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The Spokesman-Review Newspaper
Spokane, Washington  Est. May 19, 1883

Arts Wrap: Little Spokane River Artist Studio Tour and Dog & Pony discussion

The Little Spokane River Artist Studio Tour will feature works by 48 artists this year.  (Courtesy)

This year’s Little Spokane River Artist Studio Tour will feature various mixed-media creations from oil and watercolor painting to glass and leatherwork by 48 local artists. The tour begins at 10 a.m. Saturday at multiple locations. 

The participating venues include Denise Steen Studio (15409 N. Little Spokane Drive), Victoria Brace Studio (15413 N. Lantern Lane), Gina Freuen Studio (15205 N. Shady Slope Road), Jill Smith Studio (15221 N. Shady Slope Road) and Collista K Studio (21415 N. Panorama Road). 

In honor of this year’s studio tour, local artist Sheila Evans has created an original oil painting that will be featured as the tour’s official 2021 poster. A limited number of the posters will be available for $50 at each of the studio tour locations. The proceeds will go to Spokane Public Radio.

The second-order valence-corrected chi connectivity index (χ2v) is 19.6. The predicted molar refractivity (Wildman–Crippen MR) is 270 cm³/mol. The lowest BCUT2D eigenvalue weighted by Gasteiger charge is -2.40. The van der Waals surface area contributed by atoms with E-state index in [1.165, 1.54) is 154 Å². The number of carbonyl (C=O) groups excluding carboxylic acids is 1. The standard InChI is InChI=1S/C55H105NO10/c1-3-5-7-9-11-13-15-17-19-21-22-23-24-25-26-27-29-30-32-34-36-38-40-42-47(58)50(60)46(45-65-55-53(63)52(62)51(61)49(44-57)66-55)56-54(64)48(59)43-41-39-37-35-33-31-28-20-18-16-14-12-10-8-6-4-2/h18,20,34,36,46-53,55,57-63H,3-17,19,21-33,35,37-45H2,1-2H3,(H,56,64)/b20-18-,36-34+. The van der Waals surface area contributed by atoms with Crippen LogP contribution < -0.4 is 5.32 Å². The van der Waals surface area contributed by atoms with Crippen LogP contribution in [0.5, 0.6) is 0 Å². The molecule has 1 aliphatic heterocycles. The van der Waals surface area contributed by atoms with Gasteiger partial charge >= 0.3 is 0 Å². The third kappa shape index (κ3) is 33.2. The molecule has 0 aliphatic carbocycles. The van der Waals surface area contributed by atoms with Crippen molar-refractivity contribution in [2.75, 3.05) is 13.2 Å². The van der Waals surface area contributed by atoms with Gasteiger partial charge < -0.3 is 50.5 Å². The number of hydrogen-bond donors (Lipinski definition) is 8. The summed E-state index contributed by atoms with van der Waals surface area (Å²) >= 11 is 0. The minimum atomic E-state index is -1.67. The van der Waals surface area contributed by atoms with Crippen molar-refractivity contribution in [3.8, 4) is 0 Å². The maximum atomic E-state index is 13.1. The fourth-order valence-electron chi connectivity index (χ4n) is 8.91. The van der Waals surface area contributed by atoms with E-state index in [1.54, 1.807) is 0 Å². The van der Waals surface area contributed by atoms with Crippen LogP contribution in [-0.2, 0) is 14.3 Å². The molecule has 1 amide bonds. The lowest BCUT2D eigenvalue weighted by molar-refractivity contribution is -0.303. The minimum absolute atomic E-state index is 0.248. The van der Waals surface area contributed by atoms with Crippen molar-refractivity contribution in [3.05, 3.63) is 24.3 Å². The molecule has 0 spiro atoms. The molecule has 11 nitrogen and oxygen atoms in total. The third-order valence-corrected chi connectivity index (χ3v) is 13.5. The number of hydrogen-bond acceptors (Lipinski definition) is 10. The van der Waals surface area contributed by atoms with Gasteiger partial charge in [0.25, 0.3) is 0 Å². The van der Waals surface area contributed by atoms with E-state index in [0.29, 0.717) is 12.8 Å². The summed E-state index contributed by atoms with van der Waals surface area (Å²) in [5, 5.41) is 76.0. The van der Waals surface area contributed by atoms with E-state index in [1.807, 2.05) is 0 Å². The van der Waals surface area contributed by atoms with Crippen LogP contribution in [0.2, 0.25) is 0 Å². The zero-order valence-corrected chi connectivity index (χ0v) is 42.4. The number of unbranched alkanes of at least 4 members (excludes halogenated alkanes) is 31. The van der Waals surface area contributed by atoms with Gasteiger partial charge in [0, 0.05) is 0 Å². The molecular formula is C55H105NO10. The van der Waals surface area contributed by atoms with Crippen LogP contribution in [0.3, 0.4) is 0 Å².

“Sheila Evans has captured the overall spirit, artistic vision and creativity of all of our artists in one beautiful, extraordinary piece of fine art,” LSRAST co-founder Gina Freuen said. “It will be cherished and admired for years to come.”

Organizers will observe CDC guidelines regarding masking and social distancing at all studio locations. Parking and admission are free. For more information, visit and call Freuen at (509) 981-2279 or email her at

Value of art discussion

Inspired by a recent talk given by Bradd Skubinna, adjunct professor of fine arts at Spokane Falls Community College, Dog & Pony gallery owner Christopher Russell will host a discussion aimed at answering the following question: “Why make art when it isn’t considered an important part of the local culture?”

Located in a private exhibition space on the South Hill, the discussion will begin at 7 p.m. Tuesday.

“For some, the answers may feel obvious or intuitive, but at the same time, it might not be something that has been put into words,” Russell said in an email. “Articulating why one makes art is fundamental to sustaining any long-term practice.

“There are a host of common responses to this question, but those answers most likely come from people with access to patrons and galleries and publishers – their logic may or may not be right for the specific circumstance of Spokane.”

To sign up for the discussion, contact Russell at